Intense swarms of tremors beneath one of the volcanic Canary Islands has placed residents of El Hierro on alert for a possible eruption. Spain’s Instituto Geografico Nacional (IGN) reported the nearly 9,000 seismic movements on the island since July 17 have caused measurable changes in the terrain.
El Hierro’s only eruption during recorded history was in 1793, when the Volcano de Lomo Negro vent rumbled for a month and produced lava flows.
Seismologists say they don’t know if the rising ball of lava causing the latest rumblings will break through the surface, but they have issued a “yellow” alert as a precaution.
IGN Director Maria Jose Blanco told reporters that any eruption would most likely have a “low explosive value.”
Tremors about 50,000 years ago produced an enormous landslide that cascaded into the ocean, creating a large tsunami that probably reached the North American coast.
Massive Ancient Landslide’s Remains Discovered
The remains of a monstrous ancient landslide have been discovered in the Canary Islands. The remnants are one of the world’s best-preserved examples of a huge landslide that followed a mammoth volcanic eruption, allowing a team of researchers to pinpoint the date that the landslide occurred.
During what is known as a volcanic flank collapse, the southeast slopes of the island of Tenerife collapsed into the sea around 733,000 years ago during the eruption. A growing dome of hot lava pushed the side of the volcano outwards and triggered the landslide. The volcanic flank collapse traveled 10.5 miles (17 kilometers) to the shoreline and then farther into the ocean.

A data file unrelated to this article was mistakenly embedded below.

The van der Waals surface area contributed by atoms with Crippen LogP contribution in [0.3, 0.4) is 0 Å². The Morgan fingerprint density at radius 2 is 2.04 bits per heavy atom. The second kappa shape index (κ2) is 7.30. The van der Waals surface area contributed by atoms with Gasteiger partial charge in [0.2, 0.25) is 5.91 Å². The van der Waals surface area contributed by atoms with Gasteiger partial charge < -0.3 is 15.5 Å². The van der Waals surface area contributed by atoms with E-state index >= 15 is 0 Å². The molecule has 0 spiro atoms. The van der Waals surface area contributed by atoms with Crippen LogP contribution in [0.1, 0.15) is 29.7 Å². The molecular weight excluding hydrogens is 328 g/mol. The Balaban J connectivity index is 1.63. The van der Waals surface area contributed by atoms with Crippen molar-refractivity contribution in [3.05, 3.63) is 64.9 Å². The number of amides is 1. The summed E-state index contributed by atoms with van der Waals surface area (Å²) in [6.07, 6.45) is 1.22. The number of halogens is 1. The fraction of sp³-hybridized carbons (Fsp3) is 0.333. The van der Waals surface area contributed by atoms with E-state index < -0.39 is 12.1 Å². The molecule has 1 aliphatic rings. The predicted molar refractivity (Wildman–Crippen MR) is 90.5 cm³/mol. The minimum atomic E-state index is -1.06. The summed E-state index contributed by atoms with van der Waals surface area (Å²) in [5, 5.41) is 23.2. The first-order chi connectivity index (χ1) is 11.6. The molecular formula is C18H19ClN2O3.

These landslides are poorly understood, largely because they happen about once every 25 years and the remains are spread out over the ocean floor, according to Dave Petley, author of the American Geophysical Union’s Landslide Blog.
The onshore remains of the Tenerife landslide were discovered amid the canyons and ravines of the island’s desert landscape by volcanologists at the University of Leicester in the United Kingdom. The remains onshore were 164 feet (50 meters) thick over an area of 35 square miles (90 square km).
“It is one of the world’s best-preserved accessible examples of such an awesome phenomenon, because the debris from such landslides mostly spreads far across the deep ocean floor, inaccessible for close study,” said study team member Mike Branney of the University of Leicester.
The Tenerife rubble includes blocks of rapidly chilled lava, added as the volcano erupted. Radioactive minerals within them enabled the researchers to provide such a precise date for this natural catastrophe. In the aftermath of the eruption and landslide, lakes formed as rivers were dammed by debris, and the change to the shape of the island altered the course of explosive volcanic eruptions there for hundreds of thousands of years afterwards, Branney said in a statement.
The researchers said that such phenomena are common but infrequent, and understanding them is vital so that researchers can better predict where and when landslides may occur. Their effects go far beyond a single ocean island. Tsunamis generated from such events may devastate coastlines thousands of miles away. (OurAmazingPlanet)
The findings have been published in the October edition of the journal Geology.
|Island||Age (M.a)||Surface area (Km2)||Maximum altitude (m)|
Table of Series Basálticas Antiguas of Canary Islands volcanoes (Source:IGN)
Volcanic flank collapse
One of the most intriguing but poorly understood landslide types is that of the volcanic flank collapse. In a volcanic flank collapse, the side of a volcano fails, usually catastrophically, generating a landslide. These slides can be really big – tens or even hundreds of cubic kilometers – and they can travel huge distances along the sea floor. Such failures grabbed attention a few years ago due to the potential for generating a catastrophic tsunami.